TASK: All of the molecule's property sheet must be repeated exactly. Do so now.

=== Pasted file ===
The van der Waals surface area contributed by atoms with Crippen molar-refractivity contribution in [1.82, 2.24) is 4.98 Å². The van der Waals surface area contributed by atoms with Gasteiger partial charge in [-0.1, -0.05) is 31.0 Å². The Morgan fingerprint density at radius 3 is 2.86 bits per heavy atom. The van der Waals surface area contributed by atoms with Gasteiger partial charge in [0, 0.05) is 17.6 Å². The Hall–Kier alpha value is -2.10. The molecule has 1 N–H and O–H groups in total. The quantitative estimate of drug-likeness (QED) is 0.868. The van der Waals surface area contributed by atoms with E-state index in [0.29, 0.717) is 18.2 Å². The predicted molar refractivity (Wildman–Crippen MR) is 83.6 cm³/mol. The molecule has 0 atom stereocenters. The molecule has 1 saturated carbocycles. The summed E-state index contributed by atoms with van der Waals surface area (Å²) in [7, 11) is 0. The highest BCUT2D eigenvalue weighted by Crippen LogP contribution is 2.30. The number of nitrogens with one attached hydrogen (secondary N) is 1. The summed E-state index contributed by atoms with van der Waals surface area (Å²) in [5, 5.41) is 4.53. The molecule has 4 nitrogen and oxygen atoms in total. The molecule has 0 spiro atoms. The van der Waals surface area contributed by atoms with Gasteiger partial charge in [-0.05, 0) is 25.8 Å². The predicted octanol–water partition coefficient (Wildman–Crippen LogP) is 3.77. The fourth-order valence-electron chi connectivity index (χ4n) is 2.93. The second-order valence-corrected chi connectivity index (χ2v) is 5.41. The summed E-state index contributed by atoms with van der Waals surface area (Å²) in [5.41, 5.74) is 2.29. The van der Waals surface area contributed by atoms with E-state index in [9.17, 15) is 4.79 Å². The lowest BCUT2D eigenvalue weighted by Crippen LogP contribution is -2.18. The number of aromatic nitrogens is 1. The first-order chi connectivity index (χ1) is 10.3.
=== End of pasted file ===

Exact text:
The van der Waals surface area contributed by atoms with Crippen molar-refractivity contribution in [1.82, 2.24) is 4.98 Å². The van der Waals surface area contributed by atoms with Gasteiger partial charge in [-0.1, -0.05) is 31.0 Å². The Morgan fingerprint density at radius 3 is 2.86 bits per heavy atom. The van der Waals surface area contributed by atoms with Gasteiger partial charge in [0, 0.05) is 17.6 Å². The Hall–Kier alpha value is -2.10. The molecule has 1 N–H and O–H groups in total. The quantitative estimate of drug-likeness (QED) is 0.868. The van der Waals surface area contributed by atoms with E-state index in [0.29, 0.717) is 18.2 Å². The predicted molar refractivity (Wildman–Crippen MR) is 83.6 cm³/mol. The molecule has 0 atom stereocenters. The molecule has 1 saturated carbocycles. The summed E-state index contributed by atoms with van der Waals surface area (Å²) in [7, 11) is 0. The highest BCUT2D eigenvalue weighted by Crippen LogP contribution is 2.30. The number of nitrogens with one attached hydrogen (secondary N) is 1. The summed E-state index contributed by atoms with van der Waals surface area (Å²) in [5, 5.41) is 4.53. The molecule has 4 nitrogen and oxygen atoms in total. The molecule has 0 spiro atoms. The van der Waals surface area contributed by atoms with Gasteiger partial charge in [-0.05, 0) is 25.8 Å². The predicted octanol–water partition coefficient (Wildman–Crippen LogP) is 3.77. The fourth-order valence-electron chi connectivity index (χ4n) is 2.93. The second-order valence-corrected chi connectivity index (χ2v) is 5.41. The summed E-state index contributed by atoms with van der Waals surface area (Å²) in [5.41, 5.74) is 2.29. The van der Waals surface area contributed by atoms with E-state index in [9.17, 15) is 4.79 Å². The lowest BCUT2D eigenvalue weighted by Crippen LogP contribution is -2.18. The number of aromatic nitrogens is 1. The first-order chi connectivity index (χ1) is 10.3.